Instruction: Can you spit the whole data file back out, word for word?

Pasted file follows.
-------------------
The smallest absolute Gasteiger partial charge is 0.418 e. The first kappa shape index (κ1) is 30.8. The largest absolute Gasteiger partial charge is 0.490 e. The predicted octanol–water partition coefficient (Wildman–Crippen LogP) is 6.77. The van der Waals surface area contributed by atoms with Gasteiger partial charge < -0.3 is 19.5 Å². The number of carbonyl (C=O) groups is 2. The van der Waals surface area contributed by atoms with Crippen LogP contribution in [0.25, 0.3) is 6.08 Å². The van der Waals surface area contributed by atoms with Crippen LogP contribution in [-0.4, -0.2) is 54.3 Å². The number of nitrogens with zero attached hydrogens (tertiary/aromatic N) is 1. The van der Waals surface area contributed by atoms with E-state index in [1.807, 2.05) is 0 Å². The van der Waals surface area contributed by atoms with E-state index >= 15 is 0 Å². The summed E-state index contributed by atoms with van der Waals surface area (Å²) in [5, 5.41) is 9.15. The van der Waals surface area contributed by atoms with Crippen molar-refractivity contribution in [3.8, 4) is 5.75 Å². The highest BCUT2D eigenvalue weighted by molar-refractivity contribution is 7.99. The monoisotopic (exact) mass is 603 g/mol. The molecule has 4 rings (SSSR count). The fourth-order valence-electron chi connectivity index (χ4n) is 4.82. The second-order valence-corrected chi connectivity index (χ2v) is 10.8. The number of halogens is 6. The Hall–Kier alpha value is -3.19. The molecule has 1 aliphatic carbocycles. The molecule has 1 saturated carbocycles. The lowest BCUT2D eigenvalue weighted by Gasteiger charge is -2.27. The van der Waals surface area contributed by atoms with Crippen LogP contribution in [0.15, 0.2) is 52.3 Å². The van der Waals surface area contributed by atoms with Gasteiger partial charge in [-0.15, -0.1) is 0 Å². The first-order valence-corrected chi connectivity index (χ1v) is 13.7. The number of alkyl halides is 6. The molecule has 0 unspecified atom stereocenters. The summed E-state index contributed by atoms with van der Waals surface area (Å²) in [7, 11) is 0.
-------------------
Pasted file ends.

The smallest absolute Gasteiger partial charge is 0.418 e. The first kappa shape index (κ1) is 30.8. The largest absolute Gasteiger partial charge is 0.490 e. The predicted octanol–water partition coefficient (Wildman–Crippen LogP) is 6.77. The van der Waals surface area contributed by atoms with Gasteiger partial charge < -0.3 is 19.5 Å². The number of carbonyl (C=O) groups is 2. The van der Waals surface area contributed by atoms with Crippen LogP contribution in [0.25, 0.3) is 6.08 Å². The van der Waals surface area contributed by atoms with Crippen LogP contribution in [-0.4, -0.2) is 54.3 Å². The number of nitrogens with zero attached hydrogens (tertiary/aromatic N) is 1. The van der Waals surface area contributed by atoms with E-state index in [1.807, 2.05) is 0 Å². The van der Waals surface area contributed by atoms with E-state index >= 15 is 0 Å². The summed E-state index contributed by atoms with van der Waals surface area (Å²) in [5, 5.41) is 9.15. The van der Waals surface area contributed by atoms with Crippen molar-refractivity contribution in [3.8, 4) is 5.75 Å². The highest BCUT2D eigenvalue weighted by molar-refractivity contribution is 7.99. The monoisotopic (exact) mass is 603 g/mol. The molecule has 4 rings (SSSR count). The fourth-order valence-electron chi connectivity index (χ4n) is 4.82. The second-order valence-corrected chi connectivity index (χ2v) is 10.8. The number of halogens is 6. The Hall–Kier alpha value is -3.19. The molecule has 1 aliphatic carbocycles. The molecule has 1 saturated carbocycles. The lowest BCUT2D eigenvalue weighted by Gasteiger charge is -2.27. The van der Waals surface area contributed by atoms with Crippen LogP contribution in [0.15, 0.2) is 52.3 Å². The van der Waals surface area contributed by atoms with Gasteiger partial charge in [-0.15, -0.1) is 0 Å². The first-order valence-corrected chi connectivity index (χ1v) is 13.7. The number of alkyl halides is 6. The molecule has 0 unspecified atom stereocenters. The summed E-state index contributed by atoms with van der Waals surface area (Å²) in [7, 11) is 0.